Russell: I just find people interesting. And it’s a big part of our culture. Heckling doesn’t always mean someone going, “Oh fuck off, you shit.” It’s almost someone joining in. A heckle can sometimes elevate a gig. So I love going with stuff. It’s just the way I was raised. The idea that you’re doing comedy in England without someone joining in … it just happens all the time. And if you tried to slam a heckler the crowd would all be like, “Oooooh, what’s wrong with you?” So, you just have to go with it. Also, I’m used to it. I’ve got a pretty large, mad family so I’ve heard everything.

Teme: Yes, you traveled with your mom in the U.S. last year for a television series!

Russell: Yes, it was absolutely wonderful. I loved it and so did my mum. We did twelve episodes where we met a different slice of America and it was absolutely brilliant.

Teme: What was your favorite stop?

Russell: We judged a pensioner beauty pageant, like an old lady beauty pageant in Nevada and I really enjoyed that because me and my mum were being really silly, really daft. I also enjoyed ghost hunting. We went to Savannah, which is currently one of the most haunted towns in America.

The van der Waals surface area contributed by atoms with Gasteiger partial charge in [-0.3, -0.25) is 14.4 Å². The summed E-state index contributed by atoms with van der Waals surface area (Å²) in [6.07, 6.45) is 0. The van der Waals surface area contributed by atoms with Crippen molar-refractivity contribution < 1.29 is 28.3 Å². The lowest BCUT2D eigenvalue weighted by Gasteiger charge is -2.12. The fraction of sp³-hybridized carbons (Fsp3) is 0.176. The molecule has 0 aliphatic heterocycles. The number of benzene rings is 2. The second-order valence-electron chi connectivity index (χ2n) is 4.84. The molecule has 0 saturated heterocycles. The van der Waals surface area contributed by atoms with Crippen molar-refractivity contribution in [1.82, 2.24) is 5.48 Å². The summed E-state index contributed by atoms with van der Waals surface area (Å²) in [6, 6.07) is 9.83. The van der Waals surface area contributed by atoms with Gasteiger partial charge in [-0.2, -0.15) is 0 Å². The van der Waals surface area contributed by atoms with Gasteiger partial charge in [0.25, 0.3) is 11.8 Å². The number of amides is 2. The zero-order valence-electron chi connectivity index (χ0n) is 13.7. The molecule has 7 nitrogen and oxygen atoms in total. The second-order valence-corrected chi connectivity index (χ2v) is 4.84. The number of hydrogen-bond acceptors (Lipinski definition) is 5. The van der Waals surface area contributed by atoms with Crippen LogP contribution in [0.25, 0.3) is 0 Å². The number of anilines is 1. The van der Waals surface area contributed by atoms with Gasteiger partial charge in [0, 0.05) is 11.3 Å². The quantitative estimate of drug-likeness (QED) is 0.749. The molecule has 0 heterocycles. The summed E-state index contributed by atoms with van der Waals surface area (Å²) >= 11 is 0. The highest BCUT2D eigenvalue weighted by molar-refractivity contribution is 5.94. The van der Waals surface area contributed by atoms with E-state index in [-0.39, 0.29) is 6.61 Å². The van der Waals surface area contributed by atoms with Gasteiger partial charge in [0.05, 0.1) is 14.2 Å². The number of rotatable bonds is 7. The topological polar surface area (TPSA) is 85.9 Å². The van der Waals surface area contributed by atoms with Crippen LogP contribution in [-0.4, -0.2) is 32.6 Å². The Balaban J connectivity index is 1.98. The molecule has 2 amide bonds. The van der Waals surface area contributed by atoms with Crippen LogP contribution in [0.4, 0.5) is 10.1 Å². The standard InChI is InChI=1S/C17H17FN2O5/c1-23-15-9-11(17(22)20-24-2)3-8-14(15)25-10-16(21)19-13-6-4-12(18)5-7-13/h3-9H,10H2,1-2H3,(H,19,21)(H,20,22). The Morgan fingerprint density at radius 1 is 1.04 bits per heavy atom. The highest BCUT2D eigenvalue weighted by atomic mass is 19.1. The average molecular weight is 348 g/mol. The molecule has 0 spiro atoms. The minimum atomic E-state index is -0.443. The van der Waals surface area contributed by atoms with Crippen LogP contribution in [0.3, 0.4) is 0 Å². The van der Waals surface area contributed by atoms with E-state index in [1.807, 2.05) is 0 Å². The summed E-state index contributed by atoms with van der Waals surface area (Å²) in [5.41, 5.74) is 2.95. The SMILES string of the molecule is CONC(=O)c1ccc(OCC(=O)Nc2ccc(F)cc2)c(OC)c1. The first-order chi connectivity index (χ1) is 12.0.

Me and mum got properly spooked and I ended up having to sleep in the same bedroom as my mum, which I haven’t done for many years. But I was so terrified that I literally had to knock on my mum’s door and ask if she wouldn’t mind if I stayed in the bedroom with her.

Teme: I can understand!

Russell: I mostly enjoyed hanging out with my mum and seeing all these interesting, different places. We were here for two and a half months. It was a fascinating road trip through America. That’s what I love about America. There are so many different Americas. A three-hour journey this way or that way completely changes [everything].